While family pets tend to be furry and four-legged, one local man grew up with fairly unconventional pets.

Jeff Bloom had pet crows in his childhood, and has just released his first children’s book about one of Squawker’s adventures.

Squawker: Free as a Bird is told from the crow’s perspective as he learns to fly.

“Birds can’t fly when they’re born,” Bloom said. “They have to be taught how. They watch their parents fly, they watch other birds fly; they know essentially what’s involved, but they don’t know how because they’ve never left the ground.”

In the book, a person – based on Bloom’s father – teaches Squawker to fly, using his dad’s tried-and-true technique.

“My dad would hold them between his legs and heave them up in the air, and they don’t know what to do. They’d go up, tip over, get their wings out at the last second and slow down just enough that they don’t hurt themselves too badly when they hit the ground. They’d just get their wings out earlier the next time.”

He said it wasn’t challenging teaching the birds to fly, even without being able to demonstrate, because crows are very intelligent.

“Our crows hadn’t had a chance to see their parents fly at all. They walked, they ran, they barked like dogs because they weren’t raised by crows. They even imitated the cat and meowed.”

Bloom said his family had one pet crow a year, which they always called Squawker. When the bird got the “mating bug” in the spring, it would take off with other crows and, just a few weeks later, Bloom would have a new, baby pet bird.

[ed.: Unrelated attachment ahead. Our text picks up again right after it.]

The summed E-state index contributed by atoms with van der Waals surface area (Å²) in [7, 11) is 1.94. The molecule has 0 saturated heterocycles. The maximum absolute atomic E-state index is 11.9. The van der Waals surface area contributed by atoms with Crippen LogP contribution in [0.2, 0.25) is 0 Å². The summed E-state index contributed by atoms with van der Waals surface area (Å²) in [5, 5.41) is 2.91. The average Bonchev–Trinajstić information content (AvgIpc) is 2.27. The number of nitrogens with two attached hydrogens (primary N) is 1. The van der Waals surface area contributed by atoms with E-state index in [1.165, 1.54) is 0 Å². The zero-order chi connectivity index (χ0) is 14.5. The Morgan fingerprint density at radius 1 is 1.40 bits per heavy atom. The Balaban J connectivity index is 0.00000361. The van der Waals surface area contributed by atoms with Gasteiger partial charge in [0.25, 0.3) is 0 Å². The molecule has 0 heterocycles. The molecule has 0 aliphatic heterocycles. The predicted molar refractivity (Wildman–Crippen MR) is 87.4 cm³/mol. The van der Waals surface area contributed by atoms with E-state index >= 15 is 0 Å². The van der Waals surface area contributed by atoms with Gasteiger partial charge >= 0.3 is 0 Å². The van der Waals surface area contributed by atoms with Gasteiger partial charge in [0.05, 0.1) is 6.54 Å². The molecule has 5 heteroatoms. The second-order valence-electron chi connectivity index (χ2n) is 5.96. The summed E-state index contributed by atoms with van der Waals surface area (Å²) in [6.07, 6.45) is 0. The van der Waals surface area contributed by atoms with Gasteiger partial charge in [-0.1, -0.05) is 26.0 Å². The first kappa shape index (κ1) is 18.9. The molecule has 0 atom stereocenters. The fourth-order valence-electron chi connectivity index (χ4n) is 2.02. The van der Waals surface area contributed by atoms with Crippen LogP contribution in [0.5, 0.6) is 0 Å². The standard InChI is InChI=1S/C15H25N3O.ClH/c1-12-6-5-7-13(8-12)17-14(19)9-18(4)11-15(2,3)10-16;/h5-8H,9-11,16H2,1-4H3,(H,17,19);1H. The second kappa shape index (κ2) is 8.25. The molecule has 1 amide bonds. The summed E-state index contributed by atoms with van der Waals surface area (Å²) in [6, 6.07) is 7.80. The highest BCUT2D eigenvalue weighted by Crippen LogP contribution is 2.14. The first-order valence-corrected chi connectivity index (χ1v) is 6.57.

The idea came from his father, who’d also had pet crows growing up. And he said they made excellent pets.

“They never needed any exercise because they always got it themselves. Birds are a lot of fun. Squawkers – crows – are a lot of fun,” he said. “They were hilarious, absolutely hilarious.”

Bloom has an arsenal of Squawker stories based on the experience of raising the birds, and the next two instalments of the Squawker series already written – they just need to be published. The next book, Squawker: the Piano Party, follows the crow’s adventure in pecking away at a baby grand piano toy.

“He was not a virtuoso, but he thought he was,” Bloom laughed.

The pet crows also exhibited a distinct sense of humour. Bloom said one Squawker liked to play pranks on the family’s eight cocker spaniel puppies as they were feeding.

“He’d sit up on the open door of the porch, he’d wait until everybody was feeding, he’d walk in amongst the puppies, get one’s ear and drag the pup into the middle of the porch,” Bloom said. “The pup would be just screaming. Dad would look around and there’s Squawker sitting on the top of the door, going ‘I don’t know what happened.'”

Growing up outside of Kamloops, one Squawker even tried to join a kit of tumbler pigeons, which have the odd ability to flip over in flight.

“Our crow would get up there and fly with them and try to do the same thing, only crows don’t do that,” Bloom said. “He’d just mush in the air. He never did learn how to tumble.”

As a teacher, Bloom has had plenty of opportunity to test out his close to 30 Squawker stories on his target audience (ages three to nine) for the books.

“I’ve told [the stories] for 38 years to all my classes in school,” he said. “I always have the kids in stitches, telling stories about Squawker.”

But it wasn’t as easy as putting the words on the page to get the book where it is today. Bloom said the story, which he originally wrote four years ago, underwent 16 rewrites and countless edits, and even more edits once he started seeing the words on the page with illustrations by Kamloops artist Darlene Loewen. He said it took several tries before they got on the same page with the style of the illustrations.

“I actually sat down with her and I just told stories about Squawker for an hour or so. Her very next picture was this one,” he said, pointing to a page in the book.

Bloom said working with local publishing firm We4 Productions gave him a good amount of creative control over the finished product.

“The book is what I wanted it to be and more, and in a sense is what I got because I chose it,” he said.

Bloom will have a book launch next month for Squawker: Free as a Bird.